The National Association for Stock Car Auto Racing competes with more than just Formula One and IndyCar for the eyeballs and dollars of sports fans. NASCAR is a consistent challenger to the National Hockey League as the fourth member of the professional sports “big four”. The front-engine rear-wheel drive stock cars of NASCAR speed around oval tracks at upwards of 200 miles per hour creating an open-air stadium spectacle that’s tough to match. The countless number of on-track thrills—drafting, slingshots, wrecks, helmeted screaming matches—is why millions of fans invest so much time and money into the sport. So how does the business of NASCAR work? And what kinds of careers are to be had within a company that holds so much history yet often sits on the edge of tomorrow?
NASCAR was formed in 1948 by Bill France, Sr. who predicted people might enjoy watching stock cars race in a more organized, safe and exciting way. The business model worked—and billions of dollars in annual revenue proves it still does. For nearly 70 years the France family has run one of the most successful independent contractor organized businesses in the world. For all those decades a racing team’s owner assumed all the business risk for his team’s car, often at the whim of major sponsors who could pull funding at any time. Despite the risks, the partnership between NASCAR and car owners has worked out just fine. NASCAR’s top racing series, the Sprint Cup Series, has boomed into a 36-race season with stops all over the country. You’ve heard the phrase “if it ain’t broke don’t fix it”. Well, earlier this year, NASCAR made the bold decision to fix something that wasn’t quite broken.
In 2016 NASCAR rewrote its business model in a major way abolishing its tried-and-true independent contractor model for a more inclusive franchise-like system. Business is good for NASCAR and this move allows for more team value and financial stability across the sport. So what’s the big idea? NASCAR issued 36 charters to race teams. The kicker: to qualify the team must have a car that attempted every race since 2013. While organizations can technically be issued a maximum of 4 charters, only Hendricks Motorsports has reached that cap thus far. Value is no longer measured simply by totaling up sponsorship dollars; the new way of doing business is born from the idea that NASCAR wants to reward driver longevity over an ability to sell yourself each year. Holding one of these valuable charters guarantees revenue dollars along with a spot in Sprint Cup races. While the granular details make the new financial model more complicated than can be expressed here NASCAR’s point is clear: organizational stability will allow teams to invest in the future—develop a team, try out a younger driver, test racing theory—rather than many teams living year-to-year and paycheck-to-paycheck. It’s better for race owners, provides more opportunities for new drivers and should create a better long-term on-track product. Need another upside? Jobs in NASCAR will continue to grow at a hot pace in the years to come.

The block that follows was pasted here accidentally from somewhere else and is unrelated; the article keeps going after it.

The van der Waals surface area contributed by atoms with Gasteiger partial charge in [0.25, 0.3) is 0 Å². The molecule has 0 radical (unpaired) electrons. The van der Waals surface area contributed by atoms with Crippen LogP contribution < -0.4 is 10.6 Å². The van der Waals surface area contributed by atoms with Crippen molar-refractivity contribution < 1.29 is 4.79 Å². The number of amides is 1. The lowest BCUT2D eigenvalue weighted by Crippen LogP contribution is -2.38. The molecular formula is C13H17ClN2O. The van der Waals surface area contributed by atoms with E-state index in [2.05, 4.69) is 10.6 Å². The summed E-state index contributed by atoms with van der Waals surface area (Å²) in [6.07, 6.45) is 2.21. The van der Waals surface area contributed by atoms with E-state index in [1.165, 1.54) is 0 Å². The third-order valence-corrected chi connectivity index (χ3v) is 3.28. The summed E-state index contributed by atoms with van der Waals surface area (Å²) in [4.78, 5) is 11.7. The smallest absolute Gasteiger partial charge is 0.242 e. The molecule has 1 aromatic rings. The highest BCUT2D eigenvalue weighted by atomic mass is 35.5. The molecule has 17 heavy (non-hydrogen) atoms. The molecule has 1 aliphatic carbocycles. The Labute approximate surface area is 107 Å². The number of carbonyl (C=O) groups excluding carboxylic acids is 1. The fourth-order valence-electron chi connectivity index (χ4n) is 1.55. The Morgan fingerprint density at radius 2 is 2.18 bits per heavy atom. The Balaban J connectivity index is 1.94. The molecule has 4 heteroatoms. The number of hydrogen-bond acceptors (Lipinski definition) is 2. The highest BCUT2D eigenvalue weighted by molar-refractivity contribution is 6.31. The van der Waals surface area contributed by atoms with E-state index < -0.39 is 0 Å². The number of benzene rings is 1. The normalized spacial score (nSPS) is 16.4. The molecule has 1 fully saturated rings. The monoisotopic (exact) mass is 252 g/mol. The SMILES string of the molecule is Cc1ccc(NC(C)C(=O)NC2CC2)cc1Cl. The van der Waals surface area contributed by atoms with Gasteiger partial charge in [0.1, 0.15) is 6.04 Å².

NASCAR has evolved as an employer over the years. While stadium personnel remain in high demand positions in behind-the-scenes strategic areas also need to be filled. NASCAR has offices across the country—North Carolina, Florida, Georgia, Iowa, New York, California and more. Technical Systems Engineers will collect, monitor and analyze data as well as develop better simulations, new algorithms and statistical tooling. You’ll use your mechanical engineering experience to help NASCAR, and its race teams, better understand performance trends and safety realities based on real-world data. NASCAR offices in Charlotte and Daytona Beach need Desktop Support Technicians and Network Engineers to support the company’s many data and wireless networks, hardware systems as well as software and communication applications. Stadiums that host races hire jack-of-all-trades maintenance workers that will keep facilities up to their highest standards so race fans are safe and happy. Want to be closer to the action? Track Services Coordinators work on race day to make sure, during caution periods, that on-track procedures are handled smoothly and safely. You’ll be part of a team that performs vehicle rollover response and monitor situations when a driver must be extricated from his or her car.
Those are just a few of the many NASCAR jobs available. The best part? The top motorsports company in America offers thrilling career opportunities supporting race teams trackside as well as improving the fan experience behind-the-scenes. NASCAR along with its event partners need a host of smart, hard-working professionals that can create and manage the spectacle of race day as well as creative, detail-oriented minds that work in NASCAR offices to market the sport, support the staff and help leadership make smarter decisions. Maybe it’s time you become part of the NASCAR craze!